What goes through your mind as it hits the pillow each night? Are you able to say with Job, "I have treasured the words of his mouth more than my daily bread" (Job 23:12), or is our closed Bible on the altar of the urgent?
If we're honest with ourselves, often, in the craziness of life, instead of treasuring and applying more Scripture to a heart that needs it we shy away from time in the Word.
In the prelude of For the Love of God, D.A. Carson offers the following observation:
The challenge [of reading our Bibles] has become increasingly severe in recent years, owing to several factors. All of us must confront the regular sins of laziness or lack of discipline, sins of the flesh, and of the pride of life. But there are additional pressures. The sheer pace of life affords us many excuses for sacrificing the important on the altar of the urgent. The constant sensory input from all sides is gently addictive—we become used to being entertained and diverted, and it is difficult to carve out the space and silence necessary for serious and thoughtful reading of Scripture. More seriously yet, the rising biblical illiteracy in Western culture means that the Bible is increasingly a closed book, even to many Christians. As the culture drifts away from its former rootedness in a Judeo-Christian understanding of God, history, truth, right and wrong, purpose, judgment, forgiveness, and community, so the Bible seems stranger and stranger. For precisely the same reason, it becomes all the more urgent to read it and reread it, so that at least confessing Christians preserve the heritage and outlook of a mind shaped and informed by holy Scripture.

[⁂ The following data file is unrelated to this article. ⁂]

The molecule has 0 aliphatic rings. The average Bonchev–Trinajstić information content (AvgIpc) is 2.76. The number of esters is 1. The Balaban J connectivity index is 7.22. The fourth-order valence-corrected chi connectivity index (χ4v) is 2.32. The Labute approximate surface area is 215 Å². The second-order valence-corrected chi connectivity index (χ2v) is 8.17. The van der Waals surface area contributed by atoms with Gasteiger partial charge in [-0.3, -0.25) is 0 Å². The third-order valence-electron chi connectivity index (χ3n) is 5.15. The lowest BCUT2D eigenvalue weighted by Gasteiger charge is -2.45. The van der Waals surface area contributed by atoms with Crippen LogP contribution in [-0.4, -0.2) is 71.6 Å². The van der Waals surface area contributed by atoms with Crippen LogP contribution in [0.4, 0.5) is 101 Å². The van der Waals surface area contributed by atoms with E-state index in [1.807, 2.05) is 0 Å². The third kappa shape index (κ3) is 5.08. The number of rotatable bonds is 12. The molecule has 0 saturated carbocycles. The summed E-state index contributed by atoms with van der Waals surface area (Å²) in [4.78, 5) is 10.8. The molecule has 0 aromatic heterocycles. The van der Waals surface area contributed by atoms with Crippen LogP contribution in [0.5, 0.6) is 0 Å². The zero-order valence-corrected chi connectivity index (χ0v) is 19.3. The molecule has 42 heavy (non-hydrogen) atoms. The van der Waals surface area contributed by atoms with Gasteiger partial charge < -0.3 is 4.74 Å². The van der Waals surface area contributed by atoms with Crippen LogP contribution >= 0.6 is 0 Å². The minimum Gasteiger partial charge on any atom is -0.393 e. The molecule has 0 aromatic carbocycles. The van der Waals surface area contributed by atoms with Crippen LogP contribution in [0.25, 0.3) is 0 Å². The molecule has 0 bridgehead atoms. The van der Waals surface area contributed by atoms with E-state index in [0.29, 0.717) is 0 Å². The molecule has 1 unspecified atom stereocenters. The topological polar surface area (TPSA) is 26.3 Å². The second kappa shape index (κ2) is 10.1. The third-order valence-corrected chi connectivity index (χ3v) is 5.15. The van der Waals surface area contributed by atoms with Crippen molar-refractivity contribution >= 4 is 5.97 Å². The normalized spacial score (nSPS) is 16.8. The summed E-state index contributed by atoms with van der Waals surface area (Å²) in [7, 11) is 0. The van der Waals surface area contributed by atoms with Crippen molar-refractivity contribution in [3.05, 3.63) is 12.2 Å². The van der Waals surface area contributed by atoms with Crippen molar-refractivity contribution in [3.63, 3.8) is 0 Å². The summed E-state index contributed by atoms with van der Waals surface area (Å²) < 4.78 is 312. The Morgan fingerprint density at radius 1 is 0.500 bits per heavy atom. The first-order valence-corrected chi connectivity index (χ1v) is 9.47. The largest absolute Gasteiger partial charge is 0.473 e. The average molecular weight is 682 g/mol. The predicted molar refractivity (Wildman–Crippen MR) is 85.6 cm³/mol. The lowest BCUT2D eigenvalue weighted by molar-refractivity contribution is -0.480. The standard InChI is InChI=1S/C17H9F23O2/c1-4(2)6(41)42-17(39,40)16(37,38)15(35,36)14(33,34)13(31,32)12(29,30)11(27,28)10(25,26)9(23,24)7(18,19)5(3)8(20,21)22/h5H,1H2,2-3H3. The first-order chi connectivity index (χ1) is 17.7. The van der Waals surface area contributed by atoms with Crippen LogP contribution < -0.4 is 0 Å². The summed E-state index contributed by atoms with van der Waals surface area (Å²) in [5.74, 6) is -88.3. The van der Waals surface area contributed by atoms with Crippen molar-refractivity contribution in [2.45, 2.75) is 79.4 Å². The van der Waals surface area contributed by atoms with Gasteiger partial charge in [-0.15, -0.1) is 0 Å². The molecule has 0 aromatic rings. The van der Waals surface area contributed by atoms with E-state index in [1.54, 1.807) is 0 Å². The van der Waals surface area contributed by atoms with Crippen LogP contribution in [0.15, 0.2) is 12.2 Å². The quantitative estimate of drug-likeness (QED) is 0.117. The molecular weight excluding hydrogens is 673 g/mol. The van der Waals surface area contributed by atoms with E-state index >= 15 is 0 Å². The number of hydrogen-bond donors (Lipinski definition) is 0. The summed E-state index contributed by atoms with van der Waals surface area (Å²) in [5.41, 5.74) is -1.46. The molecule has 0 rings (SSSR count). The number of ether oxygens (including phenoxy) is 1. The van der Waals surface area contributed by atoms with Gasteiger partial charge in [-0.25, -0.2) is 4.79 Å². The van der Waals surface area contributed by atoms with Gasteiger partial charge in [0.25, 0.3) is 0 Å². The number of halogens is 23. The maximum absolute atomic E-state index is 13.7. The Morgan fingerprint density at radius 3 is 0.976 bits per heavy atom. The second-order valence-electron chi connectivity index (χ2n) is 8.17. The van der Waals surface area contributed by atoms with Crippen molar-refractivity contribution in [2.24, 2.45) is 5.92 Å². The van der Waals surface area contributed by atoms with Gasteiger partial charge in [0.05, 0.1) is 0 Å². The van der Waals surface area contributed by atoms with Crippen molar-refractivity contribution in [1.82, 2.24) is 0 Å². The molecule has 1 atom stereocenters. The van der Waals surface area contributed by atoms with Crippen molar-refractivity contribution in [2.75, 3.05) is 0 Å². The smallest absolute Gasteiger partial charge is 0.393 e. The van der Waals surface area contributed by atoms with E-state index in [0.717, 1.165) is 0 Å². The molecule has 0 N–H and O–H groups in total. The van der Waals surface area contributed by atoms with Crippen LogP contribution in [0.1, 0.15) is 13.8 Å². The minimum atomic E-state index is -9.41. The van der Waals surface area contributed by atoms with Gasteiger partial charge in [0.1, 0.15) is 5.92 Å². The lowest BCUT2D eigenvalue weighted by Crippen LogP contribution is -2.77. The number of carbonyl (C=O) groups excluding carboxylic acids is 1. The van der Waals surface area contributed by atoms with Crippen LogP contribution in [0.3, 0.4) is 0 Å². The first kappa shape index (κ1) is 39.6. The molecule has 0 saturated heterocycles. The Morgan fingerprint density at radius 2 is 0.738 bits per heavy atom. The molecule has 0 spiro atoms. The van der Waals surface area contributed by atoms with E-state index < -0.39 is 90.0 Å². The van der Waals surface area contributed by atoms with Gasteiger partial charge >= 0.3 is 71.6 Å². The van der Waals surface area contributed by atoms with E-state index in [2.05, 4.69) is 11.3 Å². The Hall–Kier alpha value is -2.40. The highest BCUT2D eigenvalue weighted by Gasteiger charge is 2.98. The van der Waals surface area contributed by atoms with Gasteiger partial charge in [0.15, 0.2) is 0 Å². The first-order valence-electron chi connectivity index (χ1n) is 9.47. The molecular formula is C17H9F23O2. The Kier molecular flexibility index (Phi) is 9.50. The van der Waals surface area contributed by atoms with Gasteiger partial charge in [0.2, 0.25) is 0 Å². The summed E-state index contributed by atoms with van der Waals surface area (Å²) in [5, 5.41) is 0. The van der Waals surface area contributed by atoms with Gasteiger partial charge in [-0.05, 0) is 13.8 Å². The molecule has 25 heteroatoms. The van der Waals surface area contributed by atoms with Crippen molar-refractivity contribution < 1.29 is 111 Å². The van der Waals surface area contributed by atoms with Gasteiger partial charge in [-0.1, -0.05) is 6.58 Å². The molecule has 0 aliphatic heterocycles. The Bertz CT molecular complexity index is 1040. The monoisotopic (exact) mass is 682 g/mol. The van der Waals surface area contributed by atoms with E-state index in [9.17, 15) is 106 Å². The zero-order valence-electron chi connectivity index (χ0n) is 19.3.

This, then, ought to be our response: we are to read systematically and repeatedly from the Word of God so that we might rejoice in Scripture. When we do, we remove God's Word from the altar of the urgent and rightly call its contents, "treasured."
If you're struggling to get into the word, here are some ideas to give you the jump start you may need to dive back in:
- It's not to late to start up on a Bible reading plan. (You can even have them sent directly to your email or synced with your iCal).
- Gather a group of friends from church and start reading the Bible out loud together.
- Find a prayer partner and pray through Scripture together on a weekly basis.
- Read through some of the Old Testament narratives. Sometimes the narrative genre is a bit easier to jump into.
You must somehow hear the Bible’s message—whether by reading it yourself or hearing someone else read or explain it—in order to become a Christian.